Back in 2011 former Orioles and Angels third baseman Doug DeCinces was charged with insider trading arising out of a tip he received regarding the buyout of a medical devices company by Abbott Labs. It was a civil charge, filed by the SEC, and he settled the charges for $2.5 million.
But civil charges weren’t good enough, it seems, because he has now been charged criminally in the matter: he was indicted yesterday on 42 counts of securities fraud and a count of money laundering. Each of the fraud counts carries a maximum sentence of 20 years in prison.
Obviously it’s hard to get details from an AP report, but unless this involves something totally different than the case which he settled (civilly, anyway) in 2011, I don’t know how you wring 42 charges out of it. He got a tip. He told a few friends. They bought stock and cashed out. About as simple as it gets.
He reportedly made $1.3 million out of the transaction so it’s possible that instead of one big buy he purchased stock in, like, 21 separate buys and the feds are charging each one. They tend to do things like that.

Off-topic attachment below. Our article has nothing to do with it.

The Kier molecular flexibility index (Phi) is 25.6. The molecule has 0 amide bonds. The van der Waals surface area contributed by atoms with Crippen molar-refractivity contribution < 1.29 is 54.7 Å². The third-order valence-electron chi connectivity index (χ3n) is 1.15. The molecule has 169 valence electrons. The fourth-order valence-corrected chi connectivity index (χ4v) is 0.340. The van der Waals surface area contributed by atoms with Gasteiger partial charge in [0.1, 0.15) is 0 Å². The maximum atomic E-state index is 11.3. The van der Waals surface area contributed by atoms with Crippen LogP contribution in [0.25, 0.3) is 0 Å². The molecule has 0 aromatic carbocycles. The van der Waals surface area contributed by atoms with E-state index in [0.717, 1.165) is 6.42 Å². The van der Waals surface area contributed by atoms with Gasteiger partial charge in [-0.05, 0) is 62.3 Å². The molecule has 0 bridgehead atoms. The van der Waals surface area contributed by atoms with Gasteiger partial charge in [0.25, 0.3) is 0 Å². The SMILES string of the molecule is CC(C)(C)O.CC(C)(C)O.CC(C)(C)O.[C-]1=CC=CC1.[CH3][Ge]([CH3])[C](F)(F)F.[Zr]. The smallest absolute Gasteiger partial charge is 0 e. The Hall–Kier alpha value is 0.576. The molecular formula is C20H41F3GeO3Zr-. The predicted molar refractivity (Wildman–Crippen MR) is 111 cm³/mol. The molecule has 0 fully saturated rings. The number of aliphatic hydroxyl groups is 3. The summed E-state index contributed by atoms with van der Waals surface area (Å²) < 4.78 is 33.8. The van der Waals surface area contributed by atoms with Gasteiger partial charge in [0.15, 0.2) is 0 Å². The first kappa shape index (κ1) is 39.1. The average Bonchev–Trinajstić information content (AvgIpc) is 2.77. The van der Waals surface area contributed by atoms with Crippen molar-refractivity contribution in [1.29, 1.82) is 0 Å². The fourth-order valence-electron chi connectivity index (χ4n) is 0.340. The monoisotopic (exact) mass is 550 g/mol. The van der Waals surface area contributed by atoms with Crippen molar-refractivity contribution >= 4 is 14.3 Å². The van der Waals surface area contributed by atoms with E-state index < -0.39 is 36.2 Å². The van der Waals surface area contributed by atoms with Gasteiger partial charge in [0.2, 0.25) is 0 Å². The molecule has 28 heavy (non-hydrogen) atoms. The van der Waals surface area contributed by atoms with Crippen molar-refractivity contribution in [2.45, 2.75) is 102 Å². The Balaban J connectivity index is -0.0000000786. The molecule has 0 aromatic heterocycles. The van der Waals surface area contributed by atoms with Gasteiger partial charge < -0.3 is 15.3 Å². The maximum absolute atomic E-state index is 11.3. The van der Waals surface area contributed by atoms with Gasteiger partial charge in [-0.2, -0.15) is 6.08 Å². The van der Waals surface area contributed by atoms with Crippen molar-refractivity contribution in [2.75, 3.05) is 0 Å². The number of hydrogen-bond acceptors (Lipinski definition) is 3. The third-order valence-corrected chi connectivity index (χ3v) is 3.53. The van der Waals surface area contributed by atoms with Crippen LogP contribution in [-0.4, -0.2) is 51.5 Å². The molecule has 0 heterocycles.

JaCoby Jones was called up by the Tigers and made his major league debut yesterday. His parents, from Mississippi, had to scramble to get to Detroit to watch their son in action, but it was well worth the scramble: young Mr. Jones had two hits and two RBI as the Tigers won.
Jones’ first hit was an RBI double which broke a tie. It also caused his mom to break into tears:
Baseball is weird. That could be the first hit in an illustrious big league career. It could also be his peak as a major leaguer. Nothing is ever guaranteed. But Jones and his folks have that moment forever.
I used to be pretty anti-wave because I thought it was kind of dumb and that spending effort on it and not on paying direct attention to the game was a failure of priorities. As has been the case with a lot of things in the past two or three years, however, I’ve lightened up about that. As a part of a larger change of heart in which I determined that hating what other people like and which doesn’t cause me or others harm is not generally worth my time, I’ve left the wave alone. I still think it’s rather silly, but if you wanna be silly at the ballpark, go on and do it. You paid your money to be there.
Not everyone feels this way, however. Including some players:
I dunno, man. The Mets had a lead after one inning and never relinquished it. I’m not sure when this wave went down, and I’ll grant that if it came at a super tense part of the game it would be more annoying. But the Mets are playing some great baseball right now and a well-loved player — Curtis Granderson — hit a couple of homers off the bench. Let ’em be happy, Noah.
UPDATE: This is part of a larger “ballpark rules” feature from SNY: